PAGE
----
"Travel isn't about seeing, it's about being." John195123's Profile

Welcome to BetaVer.2 and thank you for your visit.

Some call it an epic journey. It didn't feel like it at the time, but we just returned from a trip, 3 months from Harbin, China through China, Central Asia, Russia and Northwestern Europe. From Lhasa to London we traveled overland, while Harbin to Lhasa was mixed transport, though usually ground. Anyway, new pages are coming soon, but with almost 10,000 images it will take a while. Not that anyone is chomping at the bit to see my new pages, but anyway... ;)

In this stage I will be adding links and other navigational aids throughout the pages.

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SEE THE BOTTOM OF THE PAGE!
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So now I'm finished, and after some contractual negotiations (I negotiated based on fact and agreed-upon points in the contract, while they did little more in their arguments than argue unrelated and insignificant points, put words in my mouth, then tried to tell me that they were my friends) based on contract violations on their part, I'm angered and annoyed, not so much for their decision, but for the lack of honor they have for a written and legally binding agreement. They know I'm leaving and haven't the time to go to court. Then they didn't even have it in them to tell me a decision to my face. Chalk it up to saving face, but they lose a heck of a lot more face this way. If ever you decide you want to work in China, contact me beforehand so we can discuss the contract and the realities of what contracts do and don't mean to people. Let me just say that a contract is a legally binding agreement, and that, if you have any honor, you must adhere to it strictly, or the idea of a contract becomes meaningless, as indeed it has here. I can't wait to get traveling, get out of here...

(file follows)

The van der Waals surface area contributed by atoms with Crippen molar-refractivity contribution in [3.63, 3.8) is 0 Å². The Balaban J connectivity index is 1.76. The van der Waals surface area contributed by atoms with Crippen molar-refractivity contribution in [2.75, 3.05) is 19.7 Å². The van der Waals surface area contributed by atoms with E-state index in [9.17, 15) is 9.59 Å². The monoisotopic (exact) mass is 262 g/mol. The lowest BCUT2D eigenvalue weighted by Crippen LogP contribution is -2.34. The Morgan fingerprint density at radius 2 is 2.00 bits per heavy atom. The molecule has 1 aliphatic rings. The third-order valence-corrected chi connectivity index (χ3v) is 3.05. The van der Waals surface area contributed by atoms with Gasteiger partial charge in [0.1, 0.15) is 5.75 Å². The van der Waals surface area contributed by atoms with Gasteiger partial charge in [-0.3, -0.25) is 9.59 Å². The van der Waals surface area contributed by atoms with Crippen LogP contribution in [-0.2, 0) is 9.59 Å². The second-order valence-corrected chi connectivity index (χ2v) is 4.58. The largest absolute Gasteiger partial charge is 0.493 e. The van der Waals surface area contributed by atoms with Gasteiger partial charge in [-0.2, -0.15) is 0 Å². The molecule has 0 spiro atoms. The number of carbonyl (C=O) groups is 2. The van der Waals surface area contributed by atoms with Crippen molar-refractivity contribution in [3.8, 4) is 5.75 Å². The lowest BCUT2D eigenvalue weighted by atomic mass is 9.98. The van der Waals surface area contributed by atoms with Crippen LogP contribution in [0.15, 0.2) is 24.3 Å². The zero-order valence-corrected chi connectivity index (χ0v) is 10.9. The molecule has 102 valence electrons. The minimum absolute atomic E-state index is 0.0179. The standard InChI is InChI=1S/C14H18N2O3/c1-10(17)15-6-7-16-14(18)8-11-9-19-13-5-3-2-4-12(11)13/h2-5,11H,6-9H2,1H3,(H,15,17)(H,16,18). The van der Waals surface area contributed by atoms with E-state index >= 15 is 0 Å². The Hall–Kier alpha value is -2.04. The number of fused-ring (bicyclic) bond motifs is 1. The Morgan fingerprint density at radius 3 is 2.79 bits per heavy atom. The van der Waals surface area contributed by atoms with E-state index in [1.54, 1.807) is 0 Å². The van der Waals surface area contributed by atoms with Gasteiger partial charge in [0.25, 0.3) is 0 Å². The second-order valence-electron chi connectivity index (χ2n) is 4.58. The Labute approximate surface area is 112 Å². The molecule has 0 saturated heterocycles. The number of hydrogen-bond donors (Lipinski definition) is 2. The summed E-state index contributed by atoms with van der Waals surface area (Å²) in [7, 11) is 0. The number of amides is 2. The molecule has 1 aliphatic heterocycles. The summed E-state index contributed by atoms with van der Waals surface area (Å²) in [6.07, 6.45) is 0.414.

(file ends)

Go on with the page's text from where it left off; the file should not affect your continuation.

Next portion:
Ni hao wode xuesheng! Wo shi nimende laoshi, John.
Hello my students! This is your teacher, John.
Click on the Link John195123's Travel Pages to see where I've been!

A few biggish updates, Turkey and China (China from the latest trip around the country. We are going to Beijing, Shaolin, Xi'An, Kunming, Lhasa, Dunhuang, Turpan, Kuqa and Kashgar before heading into the Stans. Those Chinese cities and that trip will be up in a few months, I hope, when we get back.)

The eyes of the world

A rough landing jolts you awake. Sickeningly humid air distills in your lungs as you step off the plane, onto a tarmac that hasn't seen a cold winter.
The perspiration builds as you anticipate the air conditioning you'd have in your airport back home. But you aren't back home. A sweat breaks. Everyone else seems comfortable. You, now sweating, just hope they, whose language you don't speak, don't think lesser of you. You're finally through. But, to add to the heat, a batallion of hungry taxi drivers greet you, your luggage is pulled by those offering to carry it for you... you smile, because, aside from the fact that you don't know what they are saying, you have no idea where you are going. Your smile lingers- you're traveling.

Travel inspires inspiration itself, for if inspiration never traveled, it would never feel inspired. Within these pages, explore the world with me, a born traveler, and enjoy the insights and experiences I have to offer. Please feel free to email me any questions you might have. A lot of pages make you feel good. I believe that as travelers we have a responsibility for sustainable travel- so the idea of "one world" doesn't make the world bland and uniform.

Travel Philosophy

Travel is not about one "unified" people. It is a celebration, if you will, or a simple appreciation, even, of our differences. We don't travel thousands of miles just to see our own culture, we travel to see and learn about other cultures, other peoples, to be inundated with other languages and cuisines. If you travel and eat the same fast foods you eat at home, you aren't traveling.

"No voyage of self-discovery is complete without exploration of the world around you." -John195123

Espuma John Morris 2004

Spray at the rocky point of Paya Bay in Roatan.